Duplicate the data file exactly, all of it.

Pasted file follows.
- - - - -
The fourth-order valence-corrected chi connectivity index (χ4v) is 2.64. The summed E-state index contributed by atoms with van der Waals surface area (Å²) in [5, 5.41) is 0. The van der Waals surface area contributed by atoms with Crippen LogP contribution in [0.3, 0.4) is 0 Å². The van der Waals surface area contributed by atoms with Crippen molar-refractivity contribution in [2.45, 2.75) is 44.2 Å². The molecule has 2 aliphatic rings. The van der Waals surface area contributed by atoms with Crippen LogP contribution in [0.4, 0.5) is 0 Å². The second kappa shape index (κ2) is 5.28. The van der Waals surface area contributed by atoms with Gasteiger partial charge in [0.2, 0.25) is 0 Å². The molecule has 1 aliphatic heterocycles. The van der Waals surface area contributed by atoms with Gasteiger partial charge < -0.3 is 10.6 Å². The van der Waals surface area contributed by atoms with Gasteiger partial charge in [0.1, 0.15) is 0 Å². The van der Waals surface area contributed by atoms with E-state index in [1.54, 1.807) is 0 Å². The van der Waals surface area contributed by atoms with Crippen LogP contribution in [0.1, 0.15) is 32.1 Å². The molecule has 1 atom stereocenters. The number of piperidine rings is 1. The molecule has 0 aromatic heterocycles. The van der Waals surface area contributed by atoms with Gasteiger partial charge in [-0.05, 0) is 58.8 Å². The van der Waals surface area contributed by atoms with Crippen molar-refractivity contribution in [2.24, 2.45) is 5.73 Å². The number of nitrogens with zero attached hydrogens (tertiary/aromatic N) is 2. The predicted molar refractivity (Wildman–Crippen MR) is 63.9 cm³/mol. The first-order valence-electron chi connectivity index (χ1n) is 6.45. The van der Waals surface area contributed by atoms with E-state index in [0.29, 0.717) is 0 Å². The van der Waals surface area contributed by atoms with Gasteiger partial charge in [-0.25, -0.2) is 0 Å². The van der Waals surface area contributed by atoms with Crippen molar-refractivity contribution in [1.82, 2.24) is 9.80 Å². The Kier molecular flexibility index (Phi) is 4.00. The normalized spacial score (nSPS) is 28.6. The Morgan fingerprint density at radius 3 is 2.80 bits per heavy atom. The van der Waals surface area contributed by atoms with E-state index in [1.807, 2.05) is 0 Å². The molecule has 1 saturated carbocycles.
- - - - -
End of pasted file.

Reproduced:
The fourth-order valence-corrected chi connectivity index (χ4v) is 2.64. The summed E-state index contributed by atoms with van der Waals surface area (Å²) in [5, 5.41) is 0. The van der Waals surface area contributed by atoms with Crippen LogP contribution in [0.3, 0.4) is 0 Å². The van der Waals surface area contributed by atoms with Crippen molar-refractivity contribution in [2.45, 2.75) is 44.2 Å². The molecule has 2 aliphatic rings. The van der Waals surface area contributed by atoms with Crippen LogP contribution in [0.4, 0.5) is 0 Å². The second kappa shape index (κ2) is 5.28. The van der Waals surface area contributed by atoms with Gasteiger partial charge in [0.2, 0.25) is 0 Å². The molecule has 1 aliphatic heterocycles. The van der Waals surface area contributed by atoms with Gasteiger partial charge < -0.3 is 10.6 Å². The van der Waals surface area contributed by atoms with Gasteiger partial charge in [0.1, 0.15) is 0 Å². The van der Waals surface area contributed by atoms with E-state index in [1.54, 1.807) is 0 Å². The van der Waals surface area contributed by atoms with Crippen LogP contribution in [0.1, 0.15) is 32.1 Å². The molecule has 1 atom stereocenters. The number of piperidine rings is 1. The molecule has 0 aromatic heterocycles. The van der Waals surface area contributed by atoms with Gasteiger partial charge in [-0.05, 0) is 58.8 Å². The van der Waals surface area contributed by atoms with Crippen molar-refractivity contribution in [2.24, 2.45) is 5.73 Å². The number of nitrogens with zero attached hydrogens (tertiary/aromatic N) is 2. The predicted molar refractivity (Wildman–Crippen MR) is 63.9 cm³/mol. The first-order valence-electron chi connectivity index (χ1n) is 6.45. The van der Waals surface area contributed by atoms with E-state index in [0.29, 0.717) is 0 Å². The van der Waals surface area contributed by atoms with Gasteiger partial charge in [-0.25, -0.2) is 0 Å². The van der Waals surface area contributed by atoms with Crippen molar-refractivity contribution in [1.82, 2.24) is 9.80 Å². The Kier molecular flexibility index (Phi) is 4.00. The normalized spacial score (nSPS) is 28.6. The Morgan fingerprint density at radius 3 is 2.80 bits per heavy atom. The van der Waals surface area contributed by atoms with E-state index in [1.807, 2.05) is 0 Å². The molecule has 1 saturated carbocycles.